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I am teaching a topics course for Mathematics majors (at Temple), and am considering Logic as the topic. I was wondering if people (a) have suggestions for an appropriate text and (b) how much might be reasonable to cover in a semester. Is it feasible to end with a little model theory, or would that be a pipe dream?

EDIT The students are theoretically math majors, and the title of the course is "Senior Problem Solving", so they are seniors with high probability. Which means that they have a couple of courses in real analysis, and one in abstract algebra.

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Depends on where you start and what student level is. Could you add some more background? There are lots of possibilities, I have taught logic courses at the sophomore level that included a bit of model theory. No fancy stuff since the course was really about proof theory, but they knew what a model was, what they were used for, and they had a firm grasp of soundness and completeness. – François G. Dorais Dec 24 '11 at 21:35
What is the assumed background of students in a topics course? From a search of your department's website there doesn't appear to be a regularly taught introduction to logic course. So this would be a first course in a logic rather than a true topics-in-logic course that follows a first logic course, right? – KConrad Dec 24 '11 at 21:37
@Igor: Of course. Just do not pick any of the classic books like Mendelson or Enderton. These are not suitable any longer. In particular, these are "pre-computer age" books. There are some other suggestions generated by my question, I did not look at them since these came after the semester ended. Probably the best thing to do is to use different text for different topics. Did you look at Manin's book? One of the topics I suggest are Ehrenfeucht games. – Mark Sapir Dec 25 '11 at 16:03
Since Mark mentioned Ehrenfeucht games, I think you may want to take a look at "Models and games", a recent book by Jouko Väänänen. Logic and model theory are introduced and developed through games, and though the book is introductory, some advanced topics are reached by the end.… – Andrés E. Caicedo Dec 26 '11 at 2:28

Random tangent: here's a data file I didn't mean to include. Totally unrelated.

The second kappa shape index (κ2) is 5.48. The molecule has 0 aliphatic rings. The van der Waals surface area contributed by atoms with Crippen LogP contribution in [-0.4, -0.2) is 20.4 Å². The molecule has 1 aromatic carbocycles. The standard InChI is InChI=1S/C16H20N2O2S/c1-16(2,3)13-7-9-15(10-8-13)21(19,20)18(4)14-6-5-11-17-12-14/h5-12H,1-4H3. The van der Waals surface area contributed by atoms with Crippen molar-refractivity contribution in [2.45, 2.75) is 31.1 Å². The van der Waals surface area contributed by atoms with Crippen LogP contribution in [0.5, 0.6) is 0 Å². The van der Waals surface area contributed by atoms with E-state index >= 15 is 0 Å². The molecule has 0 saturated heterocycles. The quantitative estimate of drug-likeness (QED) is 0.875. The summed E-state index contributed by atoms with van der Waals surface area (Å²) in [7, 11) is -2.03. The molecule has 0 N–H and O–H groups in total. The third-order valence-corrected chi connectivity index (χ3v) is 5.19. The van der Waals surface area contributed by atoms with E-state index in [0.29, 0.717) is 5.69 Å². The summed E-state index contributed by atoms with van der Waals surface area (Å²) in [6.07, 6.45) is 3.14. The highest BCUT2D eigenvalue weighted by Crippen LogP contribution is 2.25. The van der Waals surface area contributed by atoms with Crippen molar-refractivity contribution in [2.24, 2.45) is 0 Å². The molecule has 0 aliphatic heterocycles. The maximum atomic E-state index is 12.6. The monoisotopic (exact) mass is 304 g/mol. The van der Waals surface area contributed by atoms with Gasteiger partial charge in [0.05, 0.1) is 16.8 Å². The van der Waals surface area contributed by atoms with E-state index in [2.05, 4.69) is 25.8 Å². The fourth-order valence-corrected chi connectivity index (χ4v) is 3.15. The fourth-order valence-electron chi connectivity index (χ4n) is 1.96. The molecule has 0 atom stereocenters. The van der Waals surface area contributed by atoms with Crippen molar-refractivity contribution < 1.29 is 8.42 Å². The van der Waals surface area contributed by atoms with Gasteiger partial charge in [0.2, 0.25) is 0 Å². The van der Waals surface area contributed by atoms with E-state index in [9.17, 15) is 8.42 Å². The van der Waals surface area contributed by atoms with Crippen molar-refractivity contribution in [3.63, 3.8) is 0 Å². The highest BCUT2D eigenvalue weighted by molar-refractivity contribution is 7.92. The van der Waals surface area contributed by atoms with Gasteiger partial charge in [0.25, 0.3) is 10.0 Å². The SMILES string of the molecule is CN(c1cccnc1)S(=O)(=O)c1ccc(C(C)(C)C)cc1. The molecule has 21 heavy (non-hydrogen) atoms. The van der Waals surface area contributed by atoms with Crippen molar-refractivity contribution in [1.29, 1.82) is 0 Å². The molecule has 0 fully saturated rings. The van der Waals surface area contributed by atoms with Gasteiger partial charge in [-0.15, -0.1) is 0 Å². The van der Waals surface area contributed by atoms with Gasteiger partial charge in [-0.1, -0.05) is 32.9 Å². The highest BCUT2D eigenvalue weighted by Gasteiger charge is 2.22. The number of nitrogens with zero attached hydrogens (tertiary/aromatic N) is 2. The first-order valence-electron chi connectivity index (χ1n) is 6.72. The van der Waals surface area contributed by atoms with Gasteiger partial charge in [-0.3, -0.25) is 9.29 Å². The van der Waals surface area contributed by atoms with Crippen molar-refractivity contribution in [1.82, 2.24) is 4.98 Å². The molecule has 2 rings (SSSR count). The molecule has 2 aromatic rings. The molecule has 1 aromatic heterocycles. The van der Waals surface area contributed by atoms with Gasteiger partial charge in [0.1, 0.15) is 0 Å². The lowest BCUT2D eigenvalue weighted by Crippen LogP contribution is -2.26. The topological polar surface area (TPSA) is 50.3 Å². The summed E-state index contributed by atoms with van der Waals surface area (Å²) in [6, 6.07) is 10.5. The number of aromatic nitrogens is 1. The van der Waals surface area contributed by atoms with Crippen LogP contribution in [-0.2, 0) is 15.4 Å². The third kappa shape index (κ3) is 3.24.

Kenneth Kunen recently wrote a wonderful introduction to Mathematical Logic, called "The Foundations of Mathematics" (ISBN: 978-1-904987-14-7), published in 2009. The book's only prerequisite is the mathematical maturity that an Introduction to Analysis course would provide, so it sounds like your students would be prepared. The book provides a brief introduction to axiomatic set theory, model theory, and computability theory; and it culminates with a proof of Godel's incompleteness theorems and Tarski's theorem on the non-definability of truth. There are also a couple brief discussions of the philosophy of mathematics; these are given from the perspective of the working mathematician, and they are used to motivate the material. And they are very helpful. In fact, the most salient thing about this book is that it is exceptionally clear, well-written, and easy to learn from. (Kunen also wrote "Set Theory: An Introduction To Independence Proofs" which is also exceptionally clear, well-written, and easy to learn from). Your students will be grateful for the fact that this book is available (new) on for less than $25.

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Thanks, that sounds very good, I will check it out. Manin sounds a little scary for American undergrads... – Igor Rivin Dec 26 '11 at 11:24
@Igor: You are right about Manin and undergrads. Perhaps you can use it only as a source of possible topics to cover. In general there are so many different things you can do in this course that you need to be careful. This course is no "Linear Algebra" in many respects. But you have got some good suggestions here. I wish I had these answers when I asked my question. – Mark Sapir Dec 26 '11 at 23:37

I think it is very doable. I took a class like that as an undergrad. The textbook was Enderton's "Introduction to Mathematical Logic". It did enough Hilbert-style proof theory to get up to the incompleteness theorem, then discussed models, interpretations, Tarski's definition of truth, etc. It seemed great at the time and wasn't a terribly hard course. My gripe these many years later is that I wish it had said something about sequent calculus since that would have changed how I thought of logic if I'd known about it at the time.

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Enderton is too formal and hopelessly outdated, unfortunately. – Mark Sapir Dec 25 '11 at 5:03
@Mark: what do you mean by "outdated"? – Igor Rivin Dec 25 '11 at 15:52
Just compare those books with Manin's book. – Mark Sapir Dec 25 '11 at 18:12

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